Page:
I got myself back to the sandbar and watched while two older Gambian boys -- maybe 18 or 19 -- swam out to fetch him. Mildly embarrassed and thoroughly concerned, I joined the three boys and the growing group of fishermen. Me, the solo bikini-clad white woman that left a young Gambian teen to flounder in the current. Great.
"This boy can't swim!"
"Why did you leave him? Is he your friend?"
"He's not my friend. He just followed me. And I'm not a strong enough swimmer for the two of us."
"He can't swim!"
"I know. I told him to stay where it is safe. And he didn't listen."
"He is foolish. This place is not safe."
And, with that, I was absolved of (almost) all blame. Everyone started yelling at the boy in Wolof. I had no idea what they said, but it definitely wasn't "What is your name? What country do you come from? How much is this pile of mangoes?"
I took the opportunity to retreat to my palm tree and sheepishly read my book. I was promptly joined by one of the older boys. He assured me that Lamin (the young one) was okay, just stupid and foolish and had vowed to never swim again. I also learned that Lamin accompanies tourists to the beach daily. I wasn't surprised to learn this and, at a few points, had wondered if this was just a grand charade and I was going to find myself caught in the middle of a scam. But no, regardless of what the boy's motives were, I was sure that he was genuinely eager, foolish, and a poor swimmer.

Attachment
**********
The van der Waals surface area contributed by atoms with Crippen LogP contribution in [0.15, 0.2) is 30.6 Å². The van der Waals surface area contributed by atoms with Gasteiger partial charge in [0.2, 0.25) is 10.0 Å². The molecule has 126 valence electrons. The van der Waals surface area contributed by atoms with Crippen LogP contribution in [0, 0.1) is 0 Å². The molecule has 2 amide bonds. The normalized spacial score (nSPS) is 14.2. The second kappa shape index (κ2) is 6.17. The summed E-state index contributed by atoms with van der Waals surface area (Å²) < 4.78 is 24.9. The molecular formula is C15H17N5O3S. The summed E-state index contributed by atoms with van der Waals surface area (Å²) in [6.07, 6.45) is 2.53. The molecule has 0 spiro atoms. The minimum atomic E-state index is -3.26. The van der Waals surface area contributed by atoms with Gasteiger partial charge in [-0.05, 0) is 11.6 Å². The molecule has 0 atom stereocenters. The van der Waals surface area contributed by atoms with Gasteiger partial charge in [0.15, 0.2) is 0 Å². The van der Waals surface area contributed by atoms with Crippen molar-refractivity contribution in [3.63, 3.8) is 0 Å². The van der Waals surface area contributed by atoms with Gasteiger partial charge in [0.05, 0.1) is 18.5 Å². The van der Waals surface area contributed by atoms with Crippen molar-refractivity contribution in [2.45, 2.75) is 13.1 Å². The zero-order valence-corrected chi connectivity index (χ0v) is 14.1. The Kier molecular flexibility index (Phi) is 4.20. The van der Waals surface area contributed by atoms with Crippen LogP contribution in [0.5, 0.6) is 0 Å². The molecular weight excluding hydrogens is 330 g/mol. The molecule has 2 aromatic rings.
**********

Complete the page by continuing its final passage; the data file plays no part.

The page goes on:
After a while, Lamin joined us at the palm tree and the older boy wandered away. After receiving my concern and assuring me that he was okay, he progressed to more important matters: Did I need cocoa butter rubbed on my back? No, I didn't. In fact, I wanted to read my book by myself, thank you very much. Please take your hand off my back. I was firm and the youngster got up to leave.
"I will need medicine. And you need to pay for it. Only five dalasi."
Five dalasi or not, this child did not need medicine. And, even if he did, 20 cents Canadian was not going to go far at the pharmacy.
"You people are very bad. White skin very bad people."
Fine. Whatever. Now I could read in peace. And it was indeed peaceful and free of harassment until I got up to leave.
It was the older boy.
"I want to be your friend."
"You want to be my friend?"
"Yes, I want to be your friend. You you have e-mail? Can I e-mail you?"
"You don't have e-mail?"
"I do, but I don't give out my e-mail address. I'm a very private person." (Ha!)
Sigh. The boy followed me to the edge of the path, all the while unsuccessfully trying to get my contact information. His parting words? "You'll come back tomorrow? I can see you tomorrow?" Right.
Seriously?! This is my life and I love it. One week down, 24 to go.